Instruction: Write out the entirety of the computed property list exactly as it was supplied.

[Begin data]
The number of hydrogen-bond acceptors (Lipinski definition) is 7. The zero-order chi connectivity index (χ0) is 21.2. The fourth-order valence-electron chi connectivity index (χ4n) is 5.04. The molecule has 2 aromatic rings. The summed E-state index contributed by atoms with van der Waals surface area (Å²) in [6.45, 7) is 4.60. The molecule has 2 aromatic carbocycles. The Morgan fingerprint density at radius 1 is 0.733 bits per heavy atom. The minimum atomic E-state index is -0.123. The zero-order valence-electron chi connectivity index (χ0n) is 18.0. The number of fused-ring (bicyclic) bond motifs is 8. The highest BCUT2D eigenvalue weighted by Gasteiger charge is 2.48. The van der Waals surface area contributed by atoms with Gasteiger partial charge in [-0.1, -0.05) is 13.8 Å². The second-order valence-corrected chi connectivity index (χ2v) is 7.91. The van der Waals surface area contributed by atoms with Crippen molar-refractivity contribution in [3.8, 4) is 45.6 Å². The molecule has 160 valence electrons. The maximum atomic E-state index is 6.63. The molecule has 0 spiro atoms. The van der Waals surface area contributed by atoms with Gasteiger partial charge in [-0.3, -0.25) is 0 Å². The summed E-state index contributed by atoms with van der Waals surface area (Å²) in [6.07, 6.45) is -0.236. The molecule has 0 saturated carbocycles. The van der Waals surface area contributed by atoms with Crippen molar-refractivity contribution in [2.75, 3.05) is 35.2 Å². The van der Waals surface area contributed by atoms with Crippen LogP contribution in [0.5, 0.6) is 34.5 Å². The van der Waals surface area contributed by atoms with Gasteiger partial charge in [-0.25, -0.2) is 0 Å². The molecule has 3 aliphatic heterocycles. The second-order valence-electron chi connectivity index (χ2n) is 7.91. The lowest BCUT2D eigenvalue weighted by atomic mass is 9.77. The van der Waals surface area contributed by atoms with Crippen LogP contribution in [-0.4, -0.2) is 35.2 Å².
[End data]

The number of hydrogen-bond acceptors (Lipinski definition) is 7. The zero-order chi connectivity index (χ0) is 21.2. The fourth-order valence-electron chi connectivity index (χ4n) is 5.04. The molecule has 2 aromatic rings. The summed E-state index contributed by atoms with van der Waals surface area (Å²) in [6.45, 7) is 4.60. The molecule has 2 aromatic carbocycles. The Morgan fingerprint density at radius 1 is 0.733 bits per heavy atom. The minimum atomic E-state index is -0.123. The zero-order valence-electron chi connectivity index (χ0n) is 18.0. The number of fused-ring (bicyclic) bond motifs is 8. The highest BCUT2D eigenvalue weighted by Gasteiger charge is 2.48. The van der Waals surface area contributed by atoms with Gasteiger partial charge in [-0.1, -0.05) is 13.8 Å². The second-order valence-corrected chi connectivity index (χ2v) is 7.91. The van der Waals surface area contributed by atoms with Crippen molar-refractivity contribution in [3.8, 4) is 45.6 Å². The molecule has 160 valence electrons. The maximum atomic E-state index is 6.63. The molecule has 0 spiro atoms. The van der Waals surface area contributed by atoms with Gasteiger partial charge in [-0.3, -0.25) is 0 Å². The summed E-state index contributed by atoms with van der Waals surface area (Å²) in [6.07, 6.45) is -0.236. The molecule has 0 saturated carbocycles. The van der Waals surface area contributed by atoms with Crippen molar-refractivity contribution in [2.75, 3.05) is 35.2 Å². The van der Waals surface area contributed by atoms with Crippen LogP contribution in [0.5, 0.6) is 34.5 Å². The van der Waals surface area contributed by atoms with Gasteiger partial charge in [-0.25, -0.2) is 0 Å². The molecule has 3 aliphatic heterocycles. The second-order valence-electron chi connectivity index (χ2n) is 7.91. The lowest BCUT2D eigenvalue weighted by atomic mass is 9.77. The van der Waals surface area contributed by atoms with Crippen LogP contribution in [-0.4, -0.2) is 35.2 Å².